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Albin Johnson Log House

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1885, Amandus Johnson. N894 S. German Settlement Rd., at County Rd. YY

In 1878, Swedish immigrants arrived in this white pine forest, hoping to settle along the Spirit River. Discovering Germans already there, the Swedes fanned out along the tributaries, including Johnson Creek. Swedish craftsman Amandus Johnson built this one-and-a-half-story, side-gabled house for Albin Johnson, using pine, tamarack, and hemlock. Its log construction features flat-hewn sides and coved bottoms, fitted and pegged together to form walls connected with half-dovetail notches. One-inch holes appear at intervals along the logs where Amandus placed pegs that formed his scaffold while he built the structure. When he finished, he plugged the holes with wood. The two doorways in the main facade each lead to its own room. Divided by a fireplace, the two equal-sized rooms fill the ground floor. Originally a ladder led to the sleeping loft, but now a steep staircase provides access. The house originally stood on a farmstead about 1.5 miles to the northwest. It was moved to this site in 1969 to save it from demolition.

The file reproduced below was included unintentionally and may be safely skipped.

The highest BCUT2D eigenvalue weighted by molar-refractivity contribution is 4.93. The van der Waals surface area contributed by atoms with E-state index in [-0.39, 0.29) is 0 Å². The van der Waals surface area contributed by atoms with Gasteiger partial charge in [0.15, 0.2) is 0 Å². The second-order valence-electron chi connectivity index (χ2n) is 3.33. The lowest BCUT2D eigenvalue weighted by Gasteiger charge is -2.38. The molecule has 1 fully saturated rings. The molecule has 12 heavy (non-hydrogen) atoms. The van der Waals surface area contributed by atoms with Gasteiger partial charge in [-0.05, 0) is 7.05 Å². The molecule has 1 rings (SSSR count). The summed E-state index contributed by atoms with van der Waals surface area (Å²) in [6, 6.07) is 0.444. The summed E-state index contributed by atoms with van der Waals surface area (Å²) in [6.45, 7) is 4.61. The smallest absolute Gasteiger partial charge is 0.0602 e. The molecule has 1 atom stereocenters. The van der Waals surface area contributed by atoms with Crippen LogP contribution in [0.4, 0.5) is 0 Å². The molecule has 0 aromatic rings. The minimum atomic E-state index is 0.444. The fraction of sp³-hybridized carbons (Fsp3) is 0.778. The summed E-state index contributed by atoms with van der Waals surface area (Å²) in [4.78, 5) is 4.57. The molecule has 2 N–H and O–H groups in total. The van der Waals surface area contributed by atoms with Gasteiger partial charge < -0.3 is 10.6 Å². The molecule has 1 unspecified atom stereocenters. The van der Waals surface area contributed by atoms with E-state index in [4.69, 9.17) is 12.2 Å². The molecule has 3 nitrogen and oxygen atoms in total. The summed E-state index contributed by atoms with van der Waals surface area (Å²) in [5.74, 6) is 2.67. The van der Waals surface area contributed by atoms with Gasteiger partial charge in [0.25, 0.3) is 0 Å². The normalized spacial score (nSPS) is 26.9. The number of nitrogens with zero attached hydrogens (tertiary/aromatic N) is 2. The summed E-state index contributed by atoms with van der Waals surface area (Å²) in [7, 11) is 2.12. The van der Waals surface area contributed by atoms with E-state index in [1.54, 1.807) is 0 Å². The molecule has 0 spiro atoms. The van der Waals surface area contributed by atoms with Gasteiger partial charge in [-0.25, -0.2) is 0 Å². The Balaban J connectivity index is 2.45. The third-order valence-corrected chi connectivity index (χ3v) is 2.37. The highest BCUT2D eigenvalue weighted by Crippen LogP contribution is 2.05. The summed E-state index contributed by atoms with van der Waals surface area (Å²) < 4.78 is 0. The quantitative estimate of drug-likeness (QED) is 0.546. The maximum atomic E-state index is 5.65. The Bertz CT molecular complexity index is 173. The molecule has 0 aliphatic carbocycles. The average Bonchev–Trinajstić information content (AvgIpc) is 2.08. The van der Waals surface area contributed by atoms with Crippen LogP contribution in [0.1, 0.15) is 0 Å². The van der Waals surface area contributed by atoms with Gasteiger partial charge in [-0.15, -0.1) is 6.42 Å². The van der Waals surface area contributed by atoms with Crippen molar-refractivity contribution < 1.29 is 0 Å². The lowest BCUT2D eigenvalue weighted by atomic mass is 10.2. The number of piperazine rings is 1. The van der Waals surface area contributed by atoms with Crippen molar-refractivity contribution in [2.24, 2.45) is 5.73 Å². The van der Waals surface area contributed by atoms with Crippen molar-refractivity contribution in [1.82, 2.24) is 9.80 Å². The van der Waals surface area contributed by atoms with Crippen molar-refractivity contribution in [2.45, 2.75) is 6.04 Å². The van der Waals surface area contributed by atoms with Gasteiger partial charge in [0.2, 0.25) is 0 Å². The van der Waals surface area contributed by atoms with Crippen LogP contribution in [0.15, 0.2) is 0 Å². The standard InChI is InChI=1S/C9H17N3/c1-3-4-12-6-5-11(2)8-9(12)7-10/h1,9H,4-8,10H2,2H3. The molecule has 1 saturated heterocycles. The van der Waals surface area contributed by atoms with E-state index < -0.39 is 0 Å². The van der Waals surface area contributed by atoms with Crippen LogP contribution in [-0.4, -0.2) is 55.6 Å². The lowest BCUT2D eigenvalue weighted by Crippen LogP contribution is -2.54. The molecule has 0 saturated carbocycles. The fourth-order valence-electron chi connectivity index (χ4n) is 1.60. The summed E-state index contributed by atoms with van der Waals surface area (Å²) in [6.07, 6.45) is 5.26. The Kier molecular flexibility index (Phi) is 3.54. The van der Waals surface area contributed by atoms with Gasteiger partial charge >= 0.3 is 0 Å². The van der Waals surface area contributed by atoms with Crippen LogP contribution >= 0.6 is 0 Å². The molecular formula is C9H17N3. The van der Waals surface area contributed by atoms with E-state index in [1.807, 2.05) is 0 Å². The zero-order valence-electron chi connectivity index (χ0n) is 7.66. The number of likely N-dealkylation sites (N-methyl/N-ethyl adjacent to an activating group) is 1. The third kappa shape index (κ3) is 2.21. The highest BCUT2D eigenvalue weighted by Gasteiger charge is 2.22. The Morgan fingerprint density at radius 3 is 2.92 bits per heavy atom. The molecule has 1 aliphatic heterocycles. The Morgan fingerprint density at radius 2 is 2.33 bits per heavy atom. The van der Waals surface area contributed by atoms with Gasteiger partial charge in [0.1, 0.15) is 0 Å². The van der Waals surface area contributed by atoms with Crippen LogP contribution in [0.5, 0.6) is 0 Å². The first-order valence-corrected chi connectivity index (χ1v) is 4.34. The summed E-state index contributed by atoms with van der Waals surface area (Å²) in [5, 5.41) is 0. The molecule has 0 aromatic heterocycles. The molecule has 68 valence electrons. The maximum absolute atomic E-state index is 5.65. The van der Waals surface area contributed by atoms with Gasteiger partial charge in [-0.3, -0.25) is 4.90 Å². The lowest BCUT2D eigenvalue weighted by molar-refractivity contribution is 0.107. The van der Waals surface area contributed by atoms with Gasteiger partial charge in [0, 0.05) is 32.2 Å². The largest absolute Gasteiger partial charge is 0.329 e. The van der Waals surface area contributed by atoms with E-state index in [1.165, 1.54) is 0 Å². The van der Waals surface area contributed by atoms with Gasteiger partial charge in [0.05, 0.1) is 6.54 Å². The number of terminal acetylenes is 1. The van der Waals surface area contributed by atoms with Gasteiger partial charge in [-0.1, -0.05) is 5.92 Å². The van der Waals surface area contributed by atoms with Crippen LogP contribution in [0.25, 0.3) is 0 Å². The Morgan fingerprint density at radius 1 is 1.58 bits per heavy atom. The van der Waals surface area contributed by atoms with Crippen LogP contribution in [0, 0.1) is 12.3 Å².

Writing Credits

Author: 
Marsha Weisiger et al.
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Citation

Marsha Weisiger et al., "Albin Johnson Log House", [Ogema, Wisconsin], SAH Archipedia, eds. Gabrielle Esperdy and Karen Kingsley, Charlottesville: UVaP, 2012—, http://sah-archipedia.org/buildings/WI-01-PR4.

Print Source

Buildings of Wisconsin

Buildings of Wisconsin, Marsha Weisiger and contributors. Charlottesville: University of Virginia Press, 2017, 308-308.

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